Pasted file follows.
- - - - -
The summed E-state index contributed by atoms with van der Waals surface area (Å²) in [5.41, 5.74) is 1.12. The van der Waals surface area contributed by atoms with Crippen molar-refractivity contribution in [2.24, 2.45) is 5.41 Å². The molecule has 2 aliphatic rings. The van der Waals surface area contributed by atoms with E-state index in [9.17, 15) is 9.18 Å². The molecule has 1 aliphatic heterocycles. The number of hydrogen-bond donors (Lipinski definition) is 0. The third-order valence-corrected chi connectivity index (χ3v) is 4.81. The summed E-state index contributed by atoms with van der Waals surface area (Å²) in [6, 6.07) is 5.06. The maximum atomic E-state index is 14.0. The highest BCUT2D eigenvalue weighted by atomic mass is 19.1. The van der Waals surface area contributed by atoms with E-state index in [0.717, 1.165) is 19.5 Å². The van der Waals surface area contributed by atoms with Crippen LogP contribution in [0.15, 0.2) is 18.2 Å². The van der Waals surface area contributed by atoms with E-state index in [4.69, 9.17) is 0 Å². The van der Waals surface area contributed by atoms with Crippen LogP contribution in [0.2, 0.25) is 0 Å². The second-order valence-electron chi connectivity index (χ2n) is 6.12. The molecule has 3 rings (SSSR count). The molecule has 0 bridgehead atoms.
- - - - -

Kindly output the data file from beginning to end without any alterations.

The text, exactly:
The summed E-state index contributed by atoms with van der Waals surface area (Å²) in [5.41, 5.74) is 1.12. The van der Waals surface area contributed by atoms with Crippen molar-refractivity contribution in [2.24, 2.45) is 5.41 Å². The molecule has 2 aliphatic rings. The van der Waals surface area contributed by atoms with E-state index in [9.17, 15) is 9.18 Å². The molecule has 1 aliphatic heterocycles. The number of hydrogen-bond donors (Lipinski definition) is 0. The third-order valence-corrected chi connectivity index (χ3v) is 4.81. The summed E-state index contributed by atoms with van der Waals surface area (Å²) in [6, 6.07) is 5.06. The maximum atomic E-state index is 14.0. The highest BCUT2D eigenvalue weighted by atomic mass is 19.1. The van der Waals surface area contributed by atoms with E-state index in [0.717, 1.165) is 19.5 Å². The van der Waals surface area contributed by atoms with Crippen LogP contribution in [0.15, 0.2) is 18.2 Å². The van der Waals surface area contributed by atoms with E-state index in [4.69, 9.17) is 0 Å². The van der Waals surface area contributed by atoms with Crippen LogP contribution in [0.2, 0.25) is 0 Å². The second-order valence-electron chi connectivity index (χ2n) is 6.12. The molecule has 3 rings (SSSR count). The molecule has 0 bridgehead atoms.